Lets look to Ask.LibreOffice.org stats

Stats for last 30 days are as follows

We have 115 followers, and the feed streams between 5-22 posts with 22-101 clicks. This account has more followers because it is not a specialized area like bug triage and quality assurance,. More -regular- users can enjoy ask.libreoffice.org by answering questions and helping others.

Lets see the geographic distribution:

As i explained above, the scale is large :(, countries which have clicks under 35 are not highlighted, so map is not very colorful… Again USA gets the top with 217 clicks in 30 days.

If we look below we will see total clicks and they would make more sense.

This feed only streams the new questions. 350 question is asked in last 30 days and 1,285 clicks earned by this stream, which gives the ratio 3.7 per click! Which is a great number too!

If we do not have this feed, many question may still be waiting for answers! 1.285 views is a great gain i think. Personally, i had followed this stream and answered 6-7 questions in last month. If the feed was not on my eyesight in twitter, like i used to, i had been visiting the ask site 2-3 times in a month and probably no answers.

115 followers is not bad for the beginning, but we can do better, if we can manage to increase this number, promoting this account among users etc. ask.libreoffice.org will gain lots of traffic, short answer times, various answers etc.


I think this two accounts made a good start, with limited followers, the return is good. The potential of this accounts may be higher than expected. And future official forums (if happens) may also enjoy twitter’s benefits too.

TDF’s twitter account and LibreOffice’s protected account may be more effective, like Microsoft’s Office account. But needs additional manpower too.

If you liked the way of this new channels, please follow and promote(#ff) this accounts!

LibreOffice Bugzilla:


Additional reading:

The Social Side of LibreOfficeby Charles Charles-H. Schulz:http://standardsandfreedom.net/index.php/2013/06/30/social-libreoffice/

< QA
Bahasa Indonesia • ‎Deutsch • ‎English • ‎Nederlands • ‎Türkçe • ‎dansk • ‎español • ‎français • ‎galego • ‎italiano • ‎português do Brasil • ‎čeština • ‎Ελληνικά • ‎русский • ‎العربية • ‎中文(中国大陆)‎ • ‎中文(台灣)‎ • ‎中文(简体)‎ • ‎日本語 • ‎한국어

Glad you made it here. You are about to make an important contribution to LibreOffice. A good bug report is very helpful for our developers. Below, you'll find some guidance to make this process easier.

Not all bugs go to Bugzilla

All dogs may go to heaven⁠, but some bug reports should be filed outside of Bugzilla. These include:

Class of BugsWhere to file the bug
LibreOffice ExtensionsWith the extension author
TDF/LibreOffice Infrastructure (websites, mailing lists, etc.)Redmine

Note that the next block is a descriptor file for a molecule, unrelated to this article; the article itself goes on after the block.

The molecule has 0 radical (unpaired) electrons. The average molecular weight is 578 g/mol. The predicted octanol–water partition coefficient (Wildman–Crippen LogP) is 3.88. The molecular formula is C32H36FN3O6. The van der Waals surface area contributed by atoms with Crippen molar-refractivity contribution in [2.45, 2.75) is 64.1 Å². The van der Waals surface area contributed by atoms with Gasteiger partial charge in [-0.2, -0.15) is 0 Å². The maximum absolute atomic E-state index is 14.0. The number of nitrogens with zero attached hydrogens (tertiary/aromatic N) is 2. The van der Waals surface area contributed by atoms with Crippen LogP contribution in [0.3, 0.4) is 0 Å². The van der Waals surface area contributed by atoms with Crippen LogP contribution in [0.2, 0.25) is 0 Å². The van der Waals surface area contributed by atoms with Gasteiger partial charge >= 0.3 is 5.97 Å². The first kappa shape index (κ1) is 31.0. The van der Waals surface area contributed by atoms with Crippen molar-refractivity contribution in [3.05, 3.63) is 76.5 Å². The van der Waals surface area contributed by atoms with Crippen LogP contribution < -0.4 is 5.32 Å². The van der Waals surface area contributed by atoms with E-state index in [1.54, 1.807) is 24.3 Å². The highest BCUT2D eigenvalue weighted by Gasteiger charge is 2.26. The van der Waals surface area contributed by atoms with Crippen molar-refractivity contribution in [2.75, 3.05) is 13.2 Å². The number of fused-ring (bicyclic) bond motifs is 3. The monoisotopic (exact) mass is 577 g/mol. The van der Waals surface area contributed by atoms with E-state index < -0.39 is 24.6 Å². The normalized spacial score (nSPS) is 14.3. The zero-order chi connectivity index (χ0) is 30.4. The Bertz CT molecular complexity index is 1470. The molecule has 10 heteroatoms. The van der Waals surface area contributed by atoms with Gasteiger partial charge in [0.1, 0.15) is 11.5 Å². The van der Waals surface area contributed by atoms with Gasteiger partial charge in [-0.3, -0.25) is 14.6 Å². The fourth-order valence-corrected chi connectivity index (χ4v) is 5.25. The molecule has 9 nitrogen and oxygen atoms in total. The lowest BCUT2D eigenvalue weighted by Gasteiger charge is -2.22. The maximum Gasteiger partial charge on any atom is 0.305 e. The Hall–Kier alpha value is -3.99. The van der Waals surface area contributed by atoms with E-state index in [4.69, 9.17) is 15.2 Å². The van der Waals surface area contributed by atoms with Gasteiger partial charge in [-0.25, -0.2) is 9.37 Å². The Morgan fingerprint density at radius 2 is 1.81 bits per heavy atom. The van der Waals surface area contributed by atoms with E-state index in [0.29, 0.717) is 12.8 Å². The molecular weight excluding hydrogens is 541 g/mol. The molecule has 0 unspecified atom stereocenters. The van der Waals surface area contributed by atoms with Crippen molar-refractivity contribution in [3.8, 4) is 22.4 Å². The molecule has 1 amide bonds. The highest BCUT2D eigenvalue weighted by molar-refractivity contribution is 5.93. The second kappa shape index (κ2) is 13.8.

Building LibreOfficeDeveloper mailing list
LibreOffice Unit TestsDeveloper mailing list

Before you submit a bug

Confirm that it really is a bug. Most of the time, a bug is something that makes the software behave in a way that a reasonable user would not want it to behave. This includes the software not doing what you want it to do, doing what you never asked it to do, or just plain crashing under normal use. Going behind the scenes, a bug may be something that causes the software to take a lot longer and use a lot more resources doing stuff than it should.

Some glitches might actually be the result of a corrupted user profile. Problems with OpenGL and OpenCL are usually valid bugs. It helps a lot, if you check the effects of the OpenGL and OpenCL settings before writing your bug report.

Bugzilla Libreoffice Download

At a certain point what look like bugs are actually more like feature requests, where we know how the software should work in an ideal world, even though the feature we want hasn't been built yet. Fortunately, you don't have to worry that much about separating bugs from feature requests. If it's something that interferes with normal, valid use of the application, report it as a bug.

It helps a lot if you know your way around LibreOffice, though, so you have a good sense of what normal, valid use is. You don’t want to spend a lot of time reporting what you think are bugs when the issue is that you don’t know how to use a certain feature yet. Consider reading the user documentation, and use the apps a lot so you become familiar with what they normally do.

If you know LibreOffice fairly well and run into something that may be a bug, but may be just something you don’t understand, you can post a question at LibreOffice Users Mailing List or Ask LibreOffice.

But let’s say what you found really does look like a bug. Here’s what to do next:

  1. Take notes so you don’t forget something that was going on around the time the bug appeared. What were you doing, what did you expect to happen, and what actually happened? How did you know something was wrong? Can you reproduce the bad behavior?
  2. Check for similar, existing bug reports:
    1. Go to Components, and select the appropriate component (or subcomponent).
    2. If you selected a component: select the appropriate subcomponent, or Extended Help if you don’t see the subcomponent on that page.
    3. If you selected Extended Help: select the appropriate subcomponent, or the [1] at the bottom of the list if you did not find or do not know the appropriate subcomponent.
    4. You will see a list of bugs with that subcomponent. At the bottom of the page, select Edit Search. There, you can modify the search according to your needs.